Under the auspices of the Iman Foundation, Syed Kamall MEP and I travelled this week to Cairo to promote pluralism and the principles of a free society. We delivered two successful seminars on democracy, freedom and tolerance – one for senior political and academic figures and one for young activists – in addition to meeting members of Egypt’s political class. These seminars followed Syed’s previous work in Cote d’Ivoire based on Principles for a Free Society, a short book written by British academic Dr Nigel Ashford.
You can read the rest of the article on ConservativeHome but I would particularly recommend Ashford’s book.
At only 96 pages, the book (PDF) is fabulously concise and insightful. Those who think freedom is opposed to society ought to note that the first chapter is “Civil Society” and it begins by quoting Alexis de Tocqueville:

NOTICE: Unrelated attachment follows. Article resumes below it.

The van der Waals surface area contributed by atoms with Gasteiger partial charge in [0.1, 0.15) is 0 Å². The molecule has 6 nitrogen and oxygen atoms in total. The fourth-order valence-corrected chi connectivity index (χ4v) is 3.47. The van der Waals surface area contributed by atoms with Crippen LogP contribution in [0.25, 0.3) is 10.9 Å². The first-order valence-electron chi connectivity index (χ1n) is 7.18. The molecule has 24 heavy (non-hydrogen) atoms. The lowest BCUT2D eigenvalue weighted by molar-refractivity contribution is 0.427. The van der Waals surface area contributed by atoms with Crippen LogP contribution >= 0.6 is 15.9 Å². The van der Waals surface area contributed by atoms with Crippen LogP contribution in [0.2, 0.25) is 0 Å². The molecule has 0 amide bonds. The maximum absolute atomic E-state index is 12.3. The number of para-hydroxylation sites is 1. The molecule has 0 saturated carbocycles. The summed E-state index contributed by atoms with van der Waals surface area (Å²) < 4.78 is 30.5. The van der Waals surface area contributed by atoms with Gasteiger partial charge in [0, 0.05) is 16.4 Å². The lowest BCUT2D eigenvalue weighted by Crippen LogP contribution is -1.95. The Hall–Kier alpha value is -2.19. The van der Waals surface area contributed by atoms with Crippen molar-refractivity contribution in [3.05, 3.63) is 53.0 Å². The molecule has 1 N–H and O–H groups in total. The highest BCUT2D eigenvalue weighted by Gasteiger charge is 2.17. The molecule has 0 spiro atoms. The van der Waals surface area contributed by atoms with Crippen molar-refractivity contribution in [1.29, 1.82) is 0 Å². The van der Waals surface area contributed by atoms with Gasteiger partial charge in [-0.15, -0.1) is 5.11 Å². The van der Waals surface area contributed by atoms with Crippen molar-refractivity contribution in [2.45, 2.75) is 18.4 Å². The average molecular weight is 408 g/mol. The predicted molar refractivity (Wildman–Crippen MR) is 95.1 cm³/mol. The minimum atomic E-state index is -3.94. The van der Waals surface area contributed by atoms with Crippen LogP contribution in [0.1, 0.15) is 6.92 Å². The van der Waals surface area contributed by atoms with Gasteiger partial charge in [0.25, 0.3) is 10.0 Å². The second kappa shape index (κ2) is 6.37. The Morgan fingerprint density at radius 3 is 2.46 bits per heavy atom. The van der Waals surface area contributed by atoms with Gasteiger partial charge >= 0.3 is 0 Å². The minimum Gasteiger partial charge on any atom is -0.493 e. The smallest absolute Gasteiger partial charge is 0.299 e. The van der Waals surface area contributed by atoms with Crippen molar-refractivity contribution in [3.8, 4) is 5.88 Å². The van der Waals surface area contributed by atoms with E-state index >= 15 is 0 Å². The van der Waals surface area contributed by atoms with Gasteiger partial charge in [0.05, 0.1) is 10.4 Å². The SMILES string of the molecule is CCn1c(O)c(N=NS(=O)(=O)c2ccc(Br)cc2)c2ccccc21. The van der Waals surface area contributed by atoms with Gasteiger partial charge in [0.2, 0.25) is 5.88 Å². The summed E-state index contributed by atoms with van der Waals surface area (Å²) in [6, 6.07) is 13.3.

Among the laws that rule human societies there is one which seems to be more precise and clear than all others. If men are to remain civilised or to become so, the art of associating together must grow and improve in the same ratio in which the equality of conditions is increased.
In reading the book, I found I stepped back from the drama of present events and the specialisms I have adopted to reflect again that the UK is not a shining example of a free and open society. One need only read the section on toleration to realise what we have yet to regain.